Athlete factsheet to the 2015 Code
From 1 January 2015 there will be a revised World Anti-Doping Code (2015 Code). This factsheet summarises the important changes in the 2015 Code that as an athlete you need to make sure you are fully aware of.
The Code is the internationally agreed set of anti-doping rules that apply to all athletes, in all countries that are Signatories to the Code. The World Anti- Doping Agency, National Anti- Doping Organisations and International Sports federations implement anti-doping programmes to protect the integrity sport and clean athletes.
The following sections provide a summary of the key changes that could impact on you:
You are solely responsible for any banned substance you use, attempt to use, or is found in your system regardless of how it got there and whether there was an intention to cheat or not.
The minimum sanction for intentional cheating is now 4 years for the first offence
To get any reduction in sanction from 2 years, athletes must have substantial proof that they were not at fault or intending to cheat
The issue of contaminated products has been acknowledged. If an athlete can establish no significant fault or negligence then the sanction can range from a reprimand to a maximum of 2 years.
Managing the Risks of Supplements
You MUST undertake thorough internet research of any supplement products before it is
This search should include the name of the product and the ingredients/substances listed.
Information revealed as a result should be further investigated and we advise athletes to keep evidence of their research
Anti-Doping Rule Violations (ADRVs)
There are now 10 ADRVs (previously there were 8). The new ADRVs are:
Complicity: e.g. helping to cover up an ADRV or avoid detection
Prohibited Association: e.g. working with a person such as a coach, doctor, physio or agent who is currently serving a ban or has been convicted in criminal or disciplinary proceedings that would constitute doping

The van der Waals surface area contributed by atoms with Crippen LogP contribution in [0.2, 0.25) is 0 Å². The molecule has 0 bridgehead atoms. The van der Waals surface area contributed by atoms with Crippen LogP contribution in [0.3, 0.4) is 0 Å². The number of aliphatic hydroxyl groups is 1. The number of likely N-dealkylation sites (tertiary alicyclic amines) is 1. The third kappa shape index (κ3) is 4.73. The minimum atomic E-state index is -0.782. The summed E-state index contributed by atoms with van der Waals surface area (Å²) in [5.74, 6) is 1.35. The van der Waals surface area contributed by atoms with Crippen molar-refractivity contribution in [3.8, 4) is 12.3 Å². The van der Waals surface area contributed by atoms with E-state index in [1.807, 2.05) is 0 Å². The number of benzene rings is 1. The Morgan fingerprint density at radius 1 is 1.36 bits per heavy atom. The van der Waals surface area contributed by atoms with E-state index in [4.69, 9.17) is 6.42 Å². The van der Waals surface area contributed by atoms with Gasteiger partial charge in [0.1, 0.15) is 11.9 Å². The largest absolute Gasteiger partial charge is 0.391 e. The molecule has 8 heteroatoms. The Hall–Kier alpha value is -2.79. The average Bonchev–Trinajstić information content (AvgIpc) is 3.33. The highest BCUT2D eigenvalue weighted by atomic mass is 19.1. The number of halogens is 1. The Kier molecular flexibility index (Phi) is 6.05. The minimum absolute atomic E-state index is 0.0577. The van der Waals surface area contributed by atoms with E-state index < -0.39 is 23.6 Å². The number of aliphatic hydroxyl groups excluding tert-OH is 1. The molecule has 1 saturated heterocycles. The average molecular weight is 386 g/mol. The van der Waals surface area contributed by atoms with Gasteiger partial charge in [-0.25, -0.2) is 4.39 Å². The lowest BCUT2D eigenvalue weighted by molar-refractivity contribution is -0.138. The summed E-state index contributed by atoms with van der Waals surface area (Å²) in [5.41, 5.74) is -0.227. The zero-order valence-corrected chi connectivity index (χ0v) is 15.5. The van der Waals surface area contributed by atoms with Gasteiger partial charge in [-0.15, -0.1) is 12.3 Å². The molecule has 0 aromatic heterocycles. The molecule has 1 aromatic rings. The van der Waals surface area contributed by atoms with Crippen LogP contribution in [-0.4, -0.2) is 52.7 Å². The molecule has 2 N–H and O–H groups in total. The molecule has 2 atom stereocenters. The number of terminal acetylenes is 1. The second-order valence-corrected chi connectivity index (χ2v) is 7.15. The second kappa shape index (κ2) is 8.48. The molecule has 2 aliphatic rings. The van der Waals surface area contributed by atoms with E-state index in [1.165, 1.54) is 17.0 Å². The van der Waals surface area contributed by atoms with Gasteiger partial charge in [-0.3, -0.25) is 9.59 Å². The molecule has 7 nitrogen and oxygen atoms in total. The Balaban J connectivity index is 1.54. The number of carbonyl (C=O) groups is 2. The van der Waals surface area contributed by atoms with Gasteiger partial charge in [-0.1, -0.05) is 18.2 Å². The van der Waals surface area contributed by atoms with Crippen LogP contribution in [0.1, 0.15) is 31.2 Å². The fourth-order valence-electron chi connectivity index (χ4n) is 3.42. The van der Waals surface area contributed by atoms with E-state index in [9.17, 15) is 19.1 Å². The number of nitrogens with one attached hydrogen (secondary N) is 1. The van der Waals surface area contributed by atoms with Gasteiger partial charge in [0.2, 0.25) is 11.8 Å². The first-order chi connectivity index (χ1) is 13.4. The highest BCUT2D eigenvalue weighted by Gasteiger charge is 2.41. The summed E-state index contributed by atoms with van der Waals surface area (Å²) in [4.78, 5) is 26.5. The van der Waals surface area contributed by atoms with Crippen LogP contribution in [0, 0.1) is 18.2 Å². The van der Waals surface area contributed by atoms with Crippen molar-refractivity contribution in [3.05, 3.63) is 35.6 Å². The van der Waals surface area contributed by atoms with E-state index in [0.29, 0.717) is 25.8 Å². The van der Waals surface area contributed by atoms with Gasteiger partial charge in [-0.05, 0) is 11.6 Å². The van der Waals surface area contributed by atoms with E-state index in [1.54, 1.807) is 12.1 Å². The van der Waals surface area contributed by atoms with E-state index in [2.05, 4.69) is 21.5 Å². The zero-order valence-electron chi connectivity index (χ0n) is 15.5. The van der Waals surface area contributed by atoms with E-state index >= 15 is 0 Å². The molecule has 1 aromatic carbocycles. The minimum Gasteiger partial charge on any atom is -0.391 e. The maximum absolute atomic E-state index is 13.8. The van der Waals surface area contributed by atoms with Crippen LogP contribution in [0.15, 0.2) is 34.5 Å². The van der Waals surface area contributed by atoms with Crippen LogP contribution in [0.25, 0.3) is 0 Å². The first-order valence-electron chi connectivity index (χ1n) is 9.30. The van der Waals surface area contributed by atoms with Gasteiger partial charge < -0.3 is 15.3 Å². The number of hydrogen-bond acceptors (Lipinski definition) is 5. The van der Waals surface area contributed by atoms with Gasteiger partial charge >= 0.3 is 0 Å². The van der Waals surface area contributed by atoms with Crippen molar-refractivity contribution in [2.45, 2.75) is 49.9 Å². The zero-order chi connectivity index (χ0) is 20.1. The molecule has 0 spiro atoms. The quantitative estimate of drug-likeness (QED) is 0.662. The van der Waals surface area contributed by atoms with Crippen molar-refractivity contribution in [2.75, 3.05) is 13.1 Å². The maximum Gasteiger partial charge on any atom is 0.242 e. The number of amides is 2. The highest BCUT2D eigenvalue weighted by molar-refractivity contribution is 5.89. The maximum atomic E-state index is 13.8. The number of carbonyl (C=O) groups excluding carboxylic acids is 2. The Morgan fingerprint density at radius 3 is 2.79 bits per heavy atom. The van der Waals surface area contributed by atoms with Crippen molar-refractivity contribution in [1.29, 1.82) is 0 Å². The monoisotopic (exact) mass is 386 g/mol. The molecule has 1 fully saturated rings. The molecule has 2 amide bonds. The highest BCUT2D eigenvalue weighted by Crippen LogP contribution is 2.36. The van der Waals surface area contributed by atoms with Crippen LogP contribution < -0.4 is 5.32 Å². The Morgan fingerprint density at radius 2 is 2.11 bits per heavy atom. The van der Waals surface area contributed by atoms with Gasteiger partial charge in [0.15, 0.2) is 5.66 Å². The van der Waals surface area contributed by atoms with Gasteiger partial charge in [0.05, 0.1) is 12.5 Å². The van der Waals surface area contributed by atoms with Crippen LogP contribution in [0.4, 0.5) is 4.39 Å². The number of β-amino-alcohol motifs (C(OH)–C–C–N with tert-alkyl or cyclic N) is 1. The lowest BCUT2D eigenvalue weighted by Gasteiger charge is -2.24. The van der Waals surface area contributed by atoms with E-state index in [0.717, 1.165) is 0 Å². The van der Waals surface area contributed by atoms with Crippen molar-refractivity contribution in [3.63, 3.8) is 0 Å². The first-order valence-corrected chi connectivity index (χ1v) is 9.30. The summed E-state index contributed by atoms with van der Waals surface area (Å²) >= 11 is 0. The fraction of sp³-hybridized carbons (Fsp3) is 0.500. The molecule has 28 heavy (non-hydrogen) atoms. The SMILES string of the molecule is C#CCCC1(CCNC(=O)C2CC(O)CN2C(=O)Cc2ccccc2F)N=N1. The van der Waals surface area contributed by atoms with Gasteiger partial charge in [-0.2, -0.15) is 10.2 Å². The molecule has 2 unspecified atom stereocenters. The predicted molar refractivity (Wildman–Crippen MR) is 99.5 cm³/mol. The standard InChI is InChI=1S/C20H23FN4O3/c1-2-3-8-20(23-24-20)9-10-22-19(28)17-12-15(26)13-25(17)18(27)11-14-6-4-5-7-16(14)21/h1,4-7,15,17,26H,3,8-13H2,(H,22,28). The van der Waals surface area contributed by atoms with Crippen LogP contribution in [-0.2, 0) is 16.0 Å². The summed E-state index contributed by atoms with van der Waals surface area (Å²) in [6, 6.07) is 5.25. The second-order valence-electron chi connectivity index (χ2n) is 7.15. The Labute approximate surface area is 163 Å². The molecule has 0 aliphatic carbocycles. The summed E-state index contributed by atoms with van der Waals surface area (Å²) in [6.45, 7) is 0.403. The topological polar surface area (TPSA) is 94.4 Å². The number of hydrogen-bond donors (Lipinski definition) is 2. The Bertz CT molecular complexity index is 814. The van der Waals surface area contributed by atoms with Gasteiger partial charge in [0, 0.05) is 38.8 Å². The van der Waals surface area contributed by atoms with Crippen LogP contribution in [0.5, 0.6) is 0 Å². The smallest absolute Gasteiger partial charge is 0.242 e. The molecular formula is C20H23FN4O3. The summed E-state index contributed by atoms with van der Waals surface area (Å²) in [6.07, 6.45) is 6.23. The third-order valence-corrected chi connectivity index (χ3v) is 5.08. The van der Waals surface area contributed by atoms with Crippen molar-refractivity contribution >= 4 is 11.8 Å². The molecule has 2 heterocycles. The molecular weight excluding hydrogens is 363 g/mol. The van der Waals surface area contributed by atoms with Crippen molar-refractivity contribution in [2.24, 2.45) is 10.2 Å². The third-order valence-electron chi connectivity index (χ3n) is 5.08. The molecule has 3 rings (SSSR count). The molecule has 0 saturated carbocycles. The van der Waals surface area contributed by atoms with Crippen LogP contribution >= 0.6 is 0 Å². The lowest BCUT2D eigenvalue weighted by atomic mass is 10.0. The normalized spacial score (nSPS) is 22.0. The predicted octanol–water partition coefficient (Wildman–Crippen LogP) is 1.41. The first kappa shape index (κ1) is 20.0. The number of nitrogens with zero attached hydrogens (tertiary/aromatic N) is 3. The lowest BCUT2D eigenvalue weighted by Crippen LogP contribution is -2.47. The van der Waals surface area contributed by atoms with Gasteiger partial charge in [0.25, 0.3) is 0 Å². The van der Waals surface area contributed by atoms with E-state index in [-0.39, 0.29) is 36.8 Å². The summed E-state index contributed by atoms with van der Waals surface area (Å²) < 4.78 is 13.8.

Before any athlete can be found to have broken this specific ADRV, they will be notified in writing by the Irish Sports Council in writing or their NGB to explain that the individual is currently ‘disqualified’ Post-notification, if an athlete refuses to stop the association then they may be charged with committing an ADRV
If you are currently part of a Registered Testing Pool your responsibility to provide and update your Whereabouts remains the same.
From 1 January 2015, if you receive 3 whereabouts failures (missed tests and/or filing failures) within a 12-month period you will receive a 2-year ban. It was previously 18 months.
Any current Whereabouts strikes remain valid when the 2015 Code comes into effect.
Important: Athletes charged with a Whereabouts violation will not be considered for a reduction in their ban if they have a pattern of last minute Whereabouts updates.
The 60 minute time slot from 1st of January 2015 can be from 5am to 11pm.
Therapeutic Use Exemptions (TUE)
If you are an International athlete (as defined by your International Federation) and you require a TUE then you must apply to your International Federation. If you compete at National level then apply to the Irish Sports Council.
International athletes and athletes competing at National level need to apply for a TUE in advance. The TUE must be granted before the use of any banned substance or method. Only in an emergency or where there will be a severe impact on health should treatment begin without the necessary approval.
From January 2015 the Irish Sports Council may prosecute the case of any ADRV’S if your NGB has signed an agreement with the Sports Council to do so.
This formation is intended to be a brief overview of key aspects of the new 2015 WADA Code
You should read the 2015 Irish Anti-Doping rules
The Anti-Doping rules of your International federation if applicable